The K7RA Solar Update


Solar activity rose moderately this week, with the average daily sunspot numbers up nearly 3 points to 120.9, and the average daily solar flux rising more than 28 points to 166.8. There was quite a bit of geomagnetic activity -- the most happening on July 9 -- when the mid-latitude A index reached 29, the planetary A index was 30 and Alaska’s college A index was 60. Sunspot numbers for July 5-11 were 122, 131, 127, 113, 137, 122 and 94, with a mean of 120.9. The 10.7 cm flux was 164.6, 157.7, 158.4, 177.7, 173.8, 173.4 and 161.7, with a mean of 166.8. The estimated planetary A indices were 14, 16, 8, 13 30, 13 and 10, with a mean of 14.9. The estimated mid-latitude A indices were 13, 14, 8, 15, 29, 15 and 10, with a mean of 14.9.

Sunspot group 1520 was directly facing Earth on July 12 at 1653 UTC when it spewed out an X.14 class solar flare. We’ve seen flares off to one side or another that had limited effect, but this one was aimed straight at us. There was an immediate sudden ionospheric disturbance (SID) event, and the resulting CME should reach Earth sometime around 1020 UTC Saturday, July 14. This could be bad news for operators in the IARU HF World Championship and other operating events this weekend. The accuracy of the 1020 UTC impact estimate is +/- 7 hours.

The latest prediction shows planetary A index at 8, 18 and 15 on July 13-15, then 5 on July 16-26, then 20 on July 27-29, 10 on July 30-31, 15 on August 1-2, 10 on August 3-4, 8 on August 5, and then 5 on August 6-22. The predicted solar flux is 165 on July 13-15, then 160, 145, 130, and 120 on July 16-19, 105 on July 20-21, then 115, 120, 130, 140, 145 and 150 on July 22-27, and 165 on July 28-August 2, 160 on August 3-4, then 165, 155, and 150 on August 5-7, and 145 on August 8-10. If you check here and compare the July 11 and July 12 predictions, you can see a big difference between the forecast in this bulletin (July 12) and the one presented in this week’s ARRL Letter, based on the July 11 projection.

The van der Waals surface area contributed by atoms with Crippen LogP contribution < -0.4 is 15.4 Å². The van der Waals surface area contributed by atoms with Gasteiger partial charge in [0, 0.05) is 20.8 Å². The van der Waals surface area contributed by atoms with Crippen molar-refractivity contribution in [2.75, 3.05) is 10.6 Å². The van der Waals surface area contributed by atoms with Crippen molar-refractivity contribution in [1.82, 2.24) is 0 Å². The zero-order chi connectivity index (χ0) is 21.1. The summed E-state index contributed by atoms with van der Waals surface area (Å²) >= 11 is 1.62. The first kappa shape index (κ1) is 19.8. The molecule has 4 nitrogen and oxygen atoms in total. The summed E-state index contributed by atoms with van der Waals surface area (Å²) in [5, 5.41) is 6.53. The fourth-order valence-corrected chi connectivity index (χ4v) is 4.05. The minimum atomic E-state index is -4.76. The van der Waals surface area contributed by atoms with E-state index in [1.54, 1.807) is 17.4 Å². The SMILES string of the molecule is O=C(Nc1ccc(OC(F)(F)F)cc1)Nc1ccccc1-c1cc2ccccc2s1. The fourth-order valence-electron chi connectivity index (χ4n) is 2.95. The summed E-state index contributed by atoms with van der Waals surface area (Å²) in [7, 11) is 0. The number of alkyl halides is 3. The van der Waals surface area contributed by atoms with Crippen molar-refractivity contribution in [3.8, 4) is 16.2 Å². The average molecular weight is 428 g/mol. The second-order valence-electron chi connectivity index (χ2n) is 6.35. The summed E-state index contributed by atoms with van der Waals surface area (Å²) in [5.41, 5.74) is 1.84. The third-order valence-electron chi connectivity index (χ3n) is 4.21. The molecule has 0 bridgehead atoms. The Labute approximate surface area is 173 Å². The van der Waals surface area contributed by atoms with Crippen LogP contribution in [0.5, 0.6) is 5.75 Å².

Over the past week, four new sunspot groups appeared. On July 7, group 1520 was new and on July 8, older group 1517 (visible since July 1) disappeared. On July 9, group 1513 (visible since June 26) was gone and 1521 was new. On July 10, group 1515 (visible since June 27) disappeared, and on July 11 group 1518 (around since July 4) was gone. On June 12, two new groups -- 1522 and 1523 -- appeared.

Petr Kolman, OK1MGW, again provides us with the Czech Propagation Interest Group geomagnetic activity forecast. Expect unsettled to active conditions on July 13-15, mostly quiet July 16-18, and then quiet-to-unsettled July 19-21.

You can follow progress of any geomagnetic disturbance this weekend by checking here and here. Note the last site is available in Dutch, French and German by selecting your language of choice in the drop-down on upper right.

I’ve received even more e-mail about the old BC-458 SSB conversion, including some corrections to the correction in the last edition of the Solar Update. I won’t cover the subject any longer in this bulletin, but the original March 1956 QST article by Anthony Vitale, W2EWL, is a treat to look at (you must be an ARRL member and logged in to the ARRL website to view this article).

Walt Knodle, W7VS, of Bend, Oregon sent along an article titled “MRI of the Sun's Interior Motions Challenges Existing Explanations for Sunspots.” You can read articles about the most recent solar flare here and here.

Jon Jones, N0JK, sent a message about the big recent 6 meter opening and notes it was June 29, not June 30: “In Kansas, we were at the edge of it. N0LL worked MM0AMW at 1219 UTC followed by LA7HJA at 1545 UTC. I logged JW7QIA at 1642 UTC. I was running 100 W and a 2-element Yagi portable for the contact. He was using a stack of two 5-element Yagis. I heard him for about five minutes. The VE4SPT/b EO26 was 599 at the same time.”

All times listed are UTC, unless otherwise noted.

Amateur solar observer Tad Cook, K7RA, of Seattle, Washington, provides this weekly report on solar conditions and propagation. This report also is available via W1AW every Friday, and an abbreviated version appears each Thursday in The ARRL Letter. You can find a guide to articles and programs concerning propagation here. Check here and here for a detailed explanation of the numbers used in this bulletin. An archive of past propagation bulletins can be found here. You can find monthly propagation charts between four USA regions and 12 overseas locations here. Readers may contact the author via e-mail.